JL I believe there are two possible responses. The first is that BBC is a globally recognized brand. And individuals enjoy reading about broadcasters. Television and radio retain this level of allure.

JA It’s strange, isn’t it? I have always thought that we are the same people performing the same tasks.

JL In addition, whether it’s Sky or Test Match Special, it’s such a crucial entry point into the game. It is many people’s sole exposure to cricket. It, therefore, matters what is stated on TMS, who its presenters are, and what its editorial priorities are.

JA I do comprehend that. What occurred around that time was the question, “Does IR35 mean anything to you?” Most likely not. But in essence, we are all independent contractors. I’ve never been BBC staff. But HMRC initiated an investigation to see whether we were de facto employees and should have paid PAYE. At the same time as all of this transpired, I received estimated tax invoices from HMRC totaling £100,000. In the end, the resolution was nothing like that.

I believed I was losing everything. That is not an acceptable excuse. I am shocked and outraged to be sending you this mail. Even in my most deranged moments, I never use this word. And I deeply regret it. People were astonished and upset because they did not believe I was capable of using such language. However, there was a great deal going on at the same moment. We had been through much. And my criticism of Jofra Archer was intended just to disturb a team that had risen from the bottom to the top with the World Cup approaching.

JL Consequently, I wrote this piece. My friend Jack was the one who discovered that how many people spoke about Jofra was… somewhat off. And I truly believed there was a distinction between how people spoke about Jofra and, for example, Boyd Rankin or Gary Ballance. But as a columnist, you cannot just state that you have an impression. You must provide supporting evidence. And individuals do take these matters personally. There was a phrase I employed…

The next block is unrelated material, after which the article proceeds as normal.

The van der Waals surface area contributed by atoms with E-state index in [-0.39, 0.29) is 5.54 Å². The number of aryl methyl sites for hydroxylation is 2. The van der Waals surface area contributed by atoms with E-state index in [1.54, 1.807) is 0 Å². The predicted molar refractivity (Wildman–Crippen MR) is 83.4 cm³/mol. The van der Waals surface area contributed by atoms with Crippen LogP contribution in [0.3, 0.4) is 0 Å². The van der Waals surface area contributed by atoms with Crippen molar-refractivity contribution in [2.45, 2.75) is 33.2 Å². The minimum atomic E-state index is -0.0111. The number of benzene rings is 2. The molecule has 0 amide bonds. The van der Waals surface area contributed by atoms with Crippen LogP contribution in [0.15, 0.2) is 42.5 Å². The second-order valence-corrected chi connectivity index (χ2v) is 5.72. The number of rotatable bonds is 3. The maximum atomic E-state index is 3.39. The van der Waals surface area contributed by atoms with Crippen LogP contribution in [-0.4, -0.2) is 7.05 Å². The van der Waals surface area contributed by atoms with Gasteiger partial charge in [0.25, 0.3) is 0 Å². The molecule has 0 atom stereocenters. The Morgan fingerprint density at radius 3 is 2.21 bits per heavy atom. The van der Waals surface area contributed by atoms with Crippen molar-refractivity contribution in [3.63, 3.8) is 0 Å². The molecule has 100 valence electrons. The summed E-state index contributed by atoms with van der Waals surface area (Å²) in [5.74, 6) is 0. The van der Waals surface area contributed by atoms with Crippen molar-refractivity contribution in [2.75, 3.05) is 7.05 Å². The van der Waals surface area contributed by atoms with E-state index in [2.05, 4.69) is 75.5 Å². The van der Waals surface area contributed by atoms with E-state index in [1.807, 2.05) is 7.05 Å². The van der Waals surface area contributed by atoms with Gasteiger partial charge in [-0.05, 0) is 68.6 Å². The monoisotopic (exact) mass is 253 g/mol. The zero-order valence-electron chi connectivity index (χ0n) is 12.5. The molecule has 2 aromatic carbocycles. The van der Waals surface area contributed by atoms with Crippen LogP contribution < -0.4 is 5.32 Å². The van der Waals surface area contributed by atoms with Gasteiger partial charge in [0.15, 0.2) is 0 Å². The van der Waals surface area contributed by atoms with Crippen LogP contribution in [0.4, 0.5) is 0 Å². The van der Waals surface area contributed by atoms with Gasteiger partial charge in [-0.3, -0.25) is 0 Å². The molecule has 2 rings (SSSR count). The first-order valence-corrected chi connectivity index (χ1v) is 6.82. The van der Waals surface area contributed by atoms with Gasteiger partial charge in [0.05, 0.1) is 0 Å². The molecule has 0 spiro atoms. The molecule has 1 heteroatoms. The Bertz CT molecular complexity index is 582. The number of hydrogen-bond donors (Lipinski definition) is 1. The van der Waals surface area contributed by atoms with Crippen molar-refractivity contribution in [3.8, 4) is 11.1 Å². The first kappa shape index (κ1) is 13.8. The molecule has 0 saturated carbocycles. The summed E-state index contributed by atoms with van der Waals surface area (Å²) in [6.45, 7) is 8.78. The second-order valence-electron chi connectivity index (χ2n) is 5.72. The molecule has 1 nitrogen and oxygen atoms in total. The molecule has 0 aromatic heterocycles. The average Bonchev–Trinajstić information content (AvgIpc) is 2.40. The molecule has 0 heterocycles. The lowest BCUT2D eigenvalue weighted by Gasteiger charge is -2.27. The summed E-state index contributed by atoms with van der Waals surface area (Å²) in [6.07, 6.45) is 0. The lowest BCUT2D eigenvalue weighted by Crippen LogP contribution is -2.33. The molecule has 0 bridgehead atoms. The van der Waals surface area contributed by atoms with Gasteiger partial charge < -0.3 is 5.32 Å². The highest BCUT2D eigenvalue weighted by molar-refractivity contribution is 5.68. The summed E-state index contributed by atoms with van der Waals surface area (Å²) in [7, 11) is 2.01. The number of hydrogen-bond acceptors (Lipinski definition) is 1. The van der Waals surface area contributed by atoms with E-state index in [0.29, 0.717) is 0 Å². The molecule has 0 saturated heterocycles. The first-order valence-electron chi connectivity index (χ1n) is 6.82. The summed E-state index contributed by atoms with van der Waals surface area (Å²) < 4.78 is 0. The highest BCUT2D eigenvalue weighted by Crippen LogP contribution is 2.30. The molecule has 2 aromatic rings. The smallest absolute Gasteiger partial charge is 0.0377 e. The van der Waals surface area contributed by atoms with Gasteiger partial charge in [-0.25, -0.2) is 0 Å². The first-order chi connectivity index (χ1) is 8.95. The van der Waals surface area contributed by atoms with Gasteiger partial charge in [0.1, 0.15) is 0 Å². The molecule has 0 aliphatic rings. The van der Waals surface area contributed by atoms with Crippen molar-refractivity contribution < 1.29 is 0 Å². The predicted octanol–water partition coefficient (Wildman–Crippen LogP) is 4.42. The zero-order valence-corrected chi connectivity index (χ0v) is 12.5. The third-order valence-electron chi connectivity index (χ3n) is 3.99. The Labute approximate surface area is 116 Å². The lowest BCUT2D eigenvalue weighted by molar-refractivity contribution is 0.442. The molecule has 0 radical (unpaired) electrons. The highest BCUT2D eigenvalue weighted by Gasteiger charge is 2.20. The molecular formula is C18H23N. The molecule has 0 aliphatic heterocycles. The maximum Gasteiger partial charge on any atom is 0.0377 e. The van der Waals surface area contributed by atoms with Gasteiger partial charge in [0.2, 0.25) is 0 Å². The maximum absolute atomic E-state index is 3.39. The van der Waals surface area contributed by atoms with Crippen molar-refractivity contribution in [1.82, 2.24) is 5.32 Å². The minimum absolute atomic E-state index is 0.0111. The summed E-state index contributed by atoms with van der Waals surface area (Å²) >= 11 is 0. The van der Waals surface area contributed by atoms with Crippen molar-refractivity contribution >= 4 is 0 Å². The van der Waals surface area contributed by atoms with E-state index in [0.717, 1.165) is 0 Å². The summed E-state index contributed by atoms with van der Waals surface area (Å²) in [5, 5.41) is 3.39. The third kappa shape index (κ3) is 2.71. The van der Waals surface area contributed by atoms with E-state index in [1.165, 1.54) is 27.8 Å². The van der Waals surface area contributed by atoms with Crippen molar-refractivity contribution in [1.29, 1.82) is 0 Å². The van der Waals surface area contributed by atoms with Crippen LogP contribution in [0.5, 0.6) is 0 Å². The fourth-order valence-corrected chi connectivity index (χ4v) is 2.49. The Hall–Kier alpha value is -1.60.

JA There is a potentially explosive word that you could use, but I will not.

JL Which, upon reflection, appears to be a dog whistle. Nonetheless, I believe it would have been inappropriate to ignore the reality that Jofra is a black man entering a predominantly white sport. The reason I did not use this term is that determining whether something is racist or not is not as straightforward as it may seem. This was how some individuals interpreted it. Given that I had previously written about you, it would be reasonable for you to feel as though you’re being gunned down.

JA To identify a white middle-aged person with racism, however, is a big success. And this is what upsets me, as I am well aware that I am not. We went on vacation shortly thereafter. And then you send out the messages. Then it all exploded. I believed I was going to be fired. I believed that everything was falling apart.

JL I believe I was attempting to convey that if you are a black student, you hear the word “disruptive” frequently. Or “unsettling”. And whether you call it racism or not, these are merely somewhat different ways of treating people. It is no longer acceptable to use the N-word or the P-word in modern society. The most harmful, though, is the smallest, most disputable details. Because individuals do not always observe. And it is typically unconscious.